Candomble African religious ideas and practices in Brazil, particularly among the Yoruba people.
Vodun African religious ideas and practices among descendants of African slaves in Haiti
El Mina Most important of early Portuguese trading facorties in forest zone of Africa
Luanda Portuguese factory established in 1520s south of Kongo; became basis for Portuguese colony of Angola
Asante empire Established in Gold Coast among Akan people settled around Kumasi
Dahomey Kingdom developed among Fon or Aja peoples in 17th century; center at Abomey 70 miles from coast; under King Agaja expanded to control coastline and port of Whydah by 1727; accepted western firearms and goods in return for African slaves.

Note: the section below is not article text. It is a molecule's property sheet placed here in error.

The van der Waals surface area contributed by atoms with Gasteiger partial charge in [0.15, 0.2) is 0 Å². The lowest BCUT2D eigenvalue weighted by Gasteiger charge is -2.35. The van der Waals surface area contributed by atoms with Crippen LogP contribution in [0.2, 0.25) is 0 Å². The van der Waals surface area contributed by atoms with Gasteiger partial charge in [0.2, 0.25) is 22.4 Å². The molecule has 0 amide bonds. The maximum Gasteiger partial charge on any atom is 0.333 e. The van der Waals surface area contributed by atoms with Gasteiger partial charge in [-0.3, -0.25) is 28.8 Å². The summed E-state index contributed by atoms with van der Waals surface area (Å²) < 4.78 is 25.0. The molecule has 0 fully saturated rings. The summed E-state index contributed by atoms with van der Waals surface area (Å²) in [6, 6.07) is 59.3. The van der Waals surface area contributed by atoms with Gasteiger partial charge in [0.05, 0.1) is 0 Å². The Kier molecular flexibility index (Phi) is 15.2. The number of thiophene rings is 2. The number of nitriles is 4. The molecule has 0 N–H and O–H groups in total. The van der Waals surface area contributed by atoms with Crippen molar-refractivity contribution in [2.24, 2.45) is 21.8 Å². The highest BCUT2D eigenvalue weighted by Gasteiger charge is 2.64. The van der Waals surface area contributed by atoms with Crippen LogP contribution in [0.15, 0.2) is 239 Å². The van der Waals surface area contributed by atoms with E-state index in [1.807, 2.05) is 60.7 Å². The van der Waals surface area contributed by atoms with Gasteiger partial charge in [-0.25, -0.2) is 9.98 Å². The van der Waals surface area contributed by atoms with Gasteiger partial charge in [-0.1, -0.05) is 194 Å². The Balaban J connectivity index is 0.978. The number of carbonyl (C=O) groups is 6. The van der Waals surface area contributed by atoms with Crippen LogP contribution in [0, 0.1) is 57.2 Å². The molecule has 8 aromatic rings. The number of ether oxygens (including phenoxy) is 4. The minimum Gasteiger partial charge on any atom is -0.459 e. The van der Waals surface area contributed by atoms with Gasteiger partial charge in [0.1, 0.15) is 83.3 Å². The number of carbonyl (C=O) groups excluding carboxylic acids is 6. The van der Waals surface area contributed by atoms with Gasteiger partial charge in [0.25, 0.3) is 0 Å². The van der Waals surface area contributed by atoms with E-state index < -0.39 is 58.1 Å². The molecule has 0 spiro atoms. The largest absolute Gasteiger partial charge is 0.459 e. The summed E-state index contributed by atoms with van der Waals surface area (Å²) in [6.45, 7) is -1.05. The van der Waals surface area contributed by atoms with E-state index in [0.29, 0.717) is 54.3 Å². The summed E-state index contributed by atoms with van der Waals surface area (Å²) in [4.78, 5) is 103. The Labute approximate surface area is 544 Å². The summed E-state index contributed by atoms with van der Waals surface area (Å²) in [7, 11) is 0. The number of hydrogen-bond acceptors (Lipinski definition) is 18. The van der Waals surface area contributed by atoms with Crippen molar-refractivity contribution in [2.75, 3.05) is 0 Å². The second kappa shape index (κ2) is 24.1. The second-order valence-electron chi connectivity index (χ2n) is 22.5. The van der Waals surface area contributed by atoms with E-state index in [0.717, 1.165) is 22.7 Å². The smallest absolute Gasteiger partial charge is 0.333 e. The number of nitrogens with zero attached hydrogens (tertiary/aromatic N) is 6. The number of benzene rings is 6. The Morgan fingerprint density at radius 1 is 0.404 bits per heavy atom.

Swazi New African state formed on model of Zulu chiefdom; survived mfecane
Lesotho Southern African state that survived mfecane; not based on Zulu modle; less emphasis on military organization, less authoritarian government.
Palmares Kingdom of runaway slaves with a population of 8000 to 10,000 people; located in Brazil during the 17th century; leadership was Angolan.
Suriname Formerly a Dutch plantation colony on the coast of South America; location of runaway slave kingdom in 18th century; able to retain independence despite attempts to crush guerrilla resistance.
Isandhlwana (1879) Zulu defeat of a British army; one of the few indigenous victories over 19th-century European armies.
tropical dependencies Western European possessions in Africa, Asia, and the South Pacific where small numbers of Europeans ruled large indigenous populations.